Education

You Only Live Once (YOLO): Helping Kids Stay Drug-Free

Celebrations with food and drinks will be plentiful as the holiday season looms. In addition to buffets and dessert tables, alcohol is often a mainstay at dinners and parties held this time of year. With family-centered events in full swing, children’s exposure to alcohol also increases, posing curiosity and temptation for many youth.

The median age at which children try or start to drink alcohol is 12, according to the National Institute on Drug Abuse. And young people who start drinking before the age of 15 are four times more likely to become dependent on alcohol, compared to those who wait until the legal age of 21 to have their first drink.

Red Ribbon Week is the oldest and largest alcohol- and drug-prevention program in the nation. The organization dedicates one week each year to call extra attention to the dangers of youth alcohol and drug abuse through its Red Ribbon campaign.

You Only Live Once (YOLO), is the theme for this year’s Red Ribbon Week, Oct. 23-31. Led by Informed Families, YOLO messages remind parents and children alike that we only live once, and taking care of mind and body is essential to overall health.

Red Ribbon Week outreach activities help support the efforts of organizations such as Baptist Health South Florida Addiction Treatment & Recovery Center in helping families treat children who have substance abuse problems.

“It’s a difficult issue,” says John Eustace, M.D., medical director of Baptist Health’s Addiction Treatment & Recovery Center. “Fifteen percent of every 100 kids who experiment with drugs or alcohol will become addicted. The teenage brain is not yet fully developed and is hard-wired to seek excitement. And some brains are just more susceptible to addiction.”

Dr. Eustace urges parents and the children to recognize and understand that addiction is a disease that is progressive and chronic. If left untreated, there can be very serious consequences, he says. Fortunately, substance abuse and addiction can be treated, and the cycle of addictive behavior stopped. As with many kinds of serious illnesses, professional treatment is necessary for those who abuse drugs or alcohol, he adds.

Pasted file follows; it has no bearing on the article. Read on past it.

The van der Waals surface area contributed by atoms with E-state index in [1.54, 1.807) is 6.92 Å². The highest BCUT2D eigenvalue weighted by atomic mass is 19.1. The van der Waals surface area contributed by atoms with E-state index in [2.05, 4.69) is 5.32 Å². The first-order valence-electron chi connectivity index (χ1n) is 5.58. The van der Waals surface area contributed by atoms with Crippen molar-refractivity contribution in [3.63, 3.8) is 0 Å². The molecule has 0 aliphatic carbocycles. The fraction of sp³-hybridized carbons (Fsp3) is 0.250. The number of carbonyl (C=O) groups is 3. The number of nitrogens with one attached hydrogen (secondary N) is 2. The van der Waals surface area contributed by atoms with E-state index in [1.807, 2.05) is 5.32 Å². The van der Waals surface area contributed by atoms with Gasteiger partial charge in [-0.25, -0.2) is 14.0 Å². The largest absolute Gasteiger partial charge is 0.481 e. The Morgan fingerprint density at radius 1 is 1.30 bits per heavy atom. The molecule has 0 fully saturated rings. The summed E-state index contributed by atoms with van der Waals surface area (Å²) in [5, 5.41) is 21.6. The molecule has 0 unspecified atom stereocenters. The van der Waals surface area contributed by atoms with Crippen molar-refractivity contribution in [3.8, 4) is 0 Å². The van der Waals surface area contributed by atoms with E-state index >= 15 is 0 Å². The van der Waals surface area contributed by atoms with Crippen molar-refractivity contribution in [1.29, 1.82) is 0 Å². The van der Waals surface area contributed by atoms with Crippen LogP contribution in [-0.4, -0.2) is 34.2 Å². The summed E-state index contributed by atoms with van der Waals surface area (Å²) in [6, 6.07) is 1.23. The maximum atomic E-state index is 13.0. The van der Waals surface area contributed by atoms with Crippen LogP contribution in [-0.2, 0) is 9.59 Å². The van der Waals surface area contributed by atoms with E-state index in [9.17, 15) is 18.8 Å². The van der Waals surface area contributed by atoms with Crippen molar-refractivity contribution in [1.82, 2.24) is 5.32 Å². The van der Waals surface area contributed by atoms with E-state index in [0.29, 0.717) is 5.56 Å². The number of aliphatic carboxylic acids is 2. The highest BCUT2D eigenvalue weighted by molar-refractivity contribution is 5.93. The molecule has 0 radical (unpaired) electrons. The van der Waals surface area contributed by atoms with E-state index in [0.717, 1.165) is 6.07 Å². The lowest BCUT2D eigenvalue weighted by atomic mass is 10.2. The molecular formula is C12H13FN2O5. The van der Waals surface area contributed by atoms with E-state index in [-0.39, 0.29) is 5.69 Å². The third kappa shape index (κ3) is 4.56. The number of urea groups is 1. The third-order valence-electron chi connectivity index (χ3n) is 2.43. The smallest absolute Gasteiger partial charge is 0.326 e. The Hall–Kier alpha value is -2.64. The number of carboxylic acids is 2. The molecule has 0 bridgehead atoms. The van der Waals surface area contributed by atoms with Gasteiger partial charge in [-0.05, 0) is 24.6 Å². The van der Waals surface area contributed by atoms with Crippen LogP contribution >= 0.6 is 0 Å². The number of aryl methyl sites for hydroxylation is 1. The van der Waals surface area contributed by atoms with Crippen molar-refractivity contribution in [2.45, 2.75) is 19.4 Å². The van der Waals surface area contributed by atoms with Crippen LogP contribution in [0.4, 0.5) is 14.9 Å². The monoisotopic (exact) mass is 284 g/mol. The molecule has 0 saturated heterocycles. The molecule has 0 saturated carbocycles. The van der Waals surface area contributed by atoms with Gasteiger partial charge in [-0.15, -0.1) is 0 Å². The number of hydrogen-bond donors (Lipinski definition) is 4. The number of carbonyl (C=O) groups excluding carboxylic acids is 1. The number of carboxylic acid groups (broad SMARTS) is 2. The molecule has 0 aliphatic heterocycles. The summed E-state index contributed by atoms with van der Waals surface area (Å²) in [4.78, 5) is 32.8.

Preventing Drug and Alcohol Abuse Among Kids

Dr. Eustace and the other professionals at Baptist Health’s Addiction Treatment & Recovery Center say the very best thing parents can do to help keep children free of alcohol and drugs is to talk them – with consistency, compassion and understanding.

The advice they offer includes:

  • Talk to your child a lot. Ask questions about parties and concerts they are attending.
  • Ask about their friends and their feelings.
  • Monitor their use technology. Messages encouraging drug and alcohol use are everywhere.
  • Offer children heartfelt messages of concern about drugs and alcohol with equal doses of love and attention.
  • Provide consistent messages delivered through words and actions and
  • Tell your children you love them – every day – and that they are the most precious part of your life.

“Those words, followed by actions, are the most powerful ‘preventive’ force against alcohol and drug misuse,” said Gary Silverman, clinical supervisor at Baptist Health’s Addiction Treatment & Recovery Center. “Making time to check in with each other regularly and connect on a close, personal level goes a long way in creating a trusting relationship and opening up healthy lines of communication.”

Healthcare that Cares

With internationally renowned centers of excellence, 13 hospitals, more than 23,000 employees, 4,000 physicians and 100 outpatient centers, urgent care facilities and physician practices spanning across Miami-Dade, Monroe, Broward and Palm Beach counties, Baptist Health is an anchor institution of the South Florida communities we serve.